“I expect there to be disagreements, particularly when the interests and passions that the players have for protecting the game and the integrity of it is as strong as it is,” union head Tony Clark said at a news conference Friday.

Young star players were the biggest beneficiary of the deal.

Shohei Ohtani earned $545,000 in 2018, when he was voted AL Rookie of the Year. Had the new agreement been in place then, he would have earned an additional $750,000.

Cody Bellinger was at $605,000 in 2019, when he won NL MVP. Under the new deal, he would have gotten an extra $2.5 million.

The minimum salary goes up from $570,500 to $700,000, a 22.7% rise that is the largest in a single season since 2003.

The union also hopes the deal boosts the middle: The median salary was $1.15 million at the start of last season, according to calculations by The Associated Press, down 30% from the $1.65 million record high at the start of 2015.

“The deal pushes the game forward,” Yankees pitcher Gerrit Cole, a member of the union’s executive subcommittee, said in an telephone interview with the AP. “It addresses a lot of the things that the players in the game should be focused on: the competitive integrity aspect of it.”

Veteran players in leadership hoped to get more. The union’s executive subcommittee voted 8-0 against the deal: Zack Britton, Jason Castro, Cole, Francisco Lindor, Andrew Miller, James Paxton, Max Scherzer and Marcus Semien. Five of the eight are represented by agent Scott Boras, and Castro, at $3.5 million, is the only one of the eight who earned under $12 million last year.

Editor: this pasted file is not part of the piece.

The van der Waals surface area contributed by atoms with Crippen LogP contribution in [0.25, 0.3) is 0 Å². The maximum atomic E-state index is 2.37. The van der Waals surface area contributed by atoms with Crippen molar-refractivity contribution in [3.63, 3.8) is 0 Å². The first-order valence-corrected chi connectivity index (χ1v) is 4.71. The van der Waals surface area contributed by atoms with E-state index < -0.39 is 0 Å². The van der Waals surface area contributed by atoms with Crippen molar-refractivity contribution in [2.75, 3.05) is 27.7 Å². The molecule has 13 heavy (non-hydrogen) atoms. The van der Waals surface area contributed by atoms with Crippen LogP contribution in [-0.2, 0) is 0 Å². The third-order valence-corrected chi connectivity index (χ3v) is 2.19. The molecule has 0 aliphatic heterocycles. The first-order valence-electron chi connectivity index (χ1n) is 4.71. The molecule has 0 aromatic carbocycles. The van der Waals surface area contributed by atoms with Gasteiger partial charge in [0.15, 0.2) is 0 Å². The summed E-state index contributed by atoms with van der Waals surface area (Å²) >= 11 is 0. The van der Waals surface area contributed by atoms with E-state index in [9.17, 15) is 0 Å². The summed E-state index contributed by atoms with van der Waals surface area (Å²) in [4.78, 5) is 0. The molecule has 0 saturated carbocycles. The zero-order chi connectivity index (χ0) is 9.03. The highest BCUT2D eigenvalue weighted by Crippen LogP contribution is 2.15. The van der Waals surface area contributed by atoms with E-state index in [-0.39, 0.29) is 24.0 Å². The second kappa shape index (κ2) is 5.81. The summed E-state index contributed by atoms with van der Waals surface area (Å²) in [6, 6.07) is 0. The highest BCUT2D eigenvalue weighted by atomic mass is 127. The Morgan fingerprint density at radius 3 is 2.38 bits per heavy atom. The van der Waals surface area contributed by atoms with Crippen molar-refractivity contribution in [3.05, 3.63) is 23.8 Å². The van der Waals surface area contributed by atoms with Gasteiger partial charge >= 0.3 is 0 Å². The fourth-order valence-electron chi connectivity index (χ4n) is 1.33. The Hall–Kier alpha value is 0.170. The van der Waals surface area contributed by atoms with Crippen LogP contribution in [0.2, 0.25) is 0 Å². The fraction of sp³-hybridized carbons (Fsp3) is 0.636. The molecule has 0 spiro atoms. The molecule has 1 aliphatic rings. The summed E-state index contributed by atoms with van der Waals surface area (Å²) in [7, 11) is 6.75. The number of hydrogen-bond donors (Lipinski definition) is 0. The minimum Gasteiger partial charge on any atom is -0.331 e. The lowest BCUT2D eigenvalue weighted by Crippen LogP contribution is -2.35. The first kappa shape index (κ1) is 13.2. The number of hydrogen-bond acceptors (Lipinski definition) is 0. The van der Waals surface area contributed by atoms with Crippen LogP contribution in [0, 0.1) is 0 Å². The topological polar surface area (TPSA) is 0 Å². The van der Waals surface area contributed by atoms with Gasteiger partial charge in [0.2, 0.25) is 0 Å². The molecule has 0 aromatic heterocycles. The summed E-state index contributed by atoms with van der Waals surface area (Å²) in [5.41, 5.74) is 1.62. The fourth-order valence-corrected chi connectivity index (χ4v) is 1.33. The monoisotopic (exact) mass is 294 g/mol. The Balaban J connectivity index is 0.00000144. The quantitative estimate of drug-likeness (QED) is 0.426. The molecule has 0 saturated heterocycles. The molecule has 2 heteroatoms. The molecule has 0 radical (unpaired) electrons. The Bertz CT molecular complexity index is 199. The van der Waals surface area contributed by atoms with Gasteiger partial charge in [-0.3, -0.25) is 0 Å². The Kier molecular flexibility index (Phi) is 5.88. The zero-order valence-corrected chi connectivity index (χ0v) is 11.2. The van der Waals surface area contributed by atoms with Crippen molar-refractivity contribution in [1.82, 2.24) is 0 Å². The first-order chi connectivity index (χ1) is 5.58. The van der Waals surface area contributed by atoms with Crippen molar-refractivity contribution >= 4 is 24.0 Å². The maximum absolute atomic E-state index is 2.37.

Team player representatives voted 26-4 in favor, leaving the overall player executive committee vote 26-12 to approve.

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“You call it a division, I call it a healthy dialogue and conversation,” Clark said. “From our standpoint, the process worked. Each group and each team, each player, have had an opportunity to engage their team and and voice their particular vote against the backdrop of the other 25 members or 39 members, I guess I should say, of their club.”

“The individual subcommittee members who were invested from start to finish, who were pushing to make the gains that we all wanted to make, they offered their vote against the backdrop of that democratic system,” he said.

Clark and Manfred notably did not have a joint news conference. Clark chose to wait a day for his.

“I spoke to Tony after their ratification vote. I told him that I thought we had a great opportunity for the game in front of us,” Manfred said. “One of the things that I’m supposed to do is promote a good relationship with our players. I’ve tried to do that. I think that I have not been successful in that. I think that it begins with small steps.”

The union pushed for and gained an amateur draft lottery in an effort to spur competition and provisions to discourage service time manipulation.

“The metrics that we used in analyzing the system leading up to this negotiation suggested to us the changes that needed to be made and the issues that needed to be addressed. And we looked to address them and did address them at the table,” Clark said. “As a result, we’ll determine here how the system responds to what we believe the fixes needed to be and address them accordingly at the end of the five-year term.”

Clark said Manfred called him on Thursday to congratulate him on the union’s ratification vote.

“There’s a lot of work to do moving forward with respect to where our game is at and where it needs to head,” Clark said.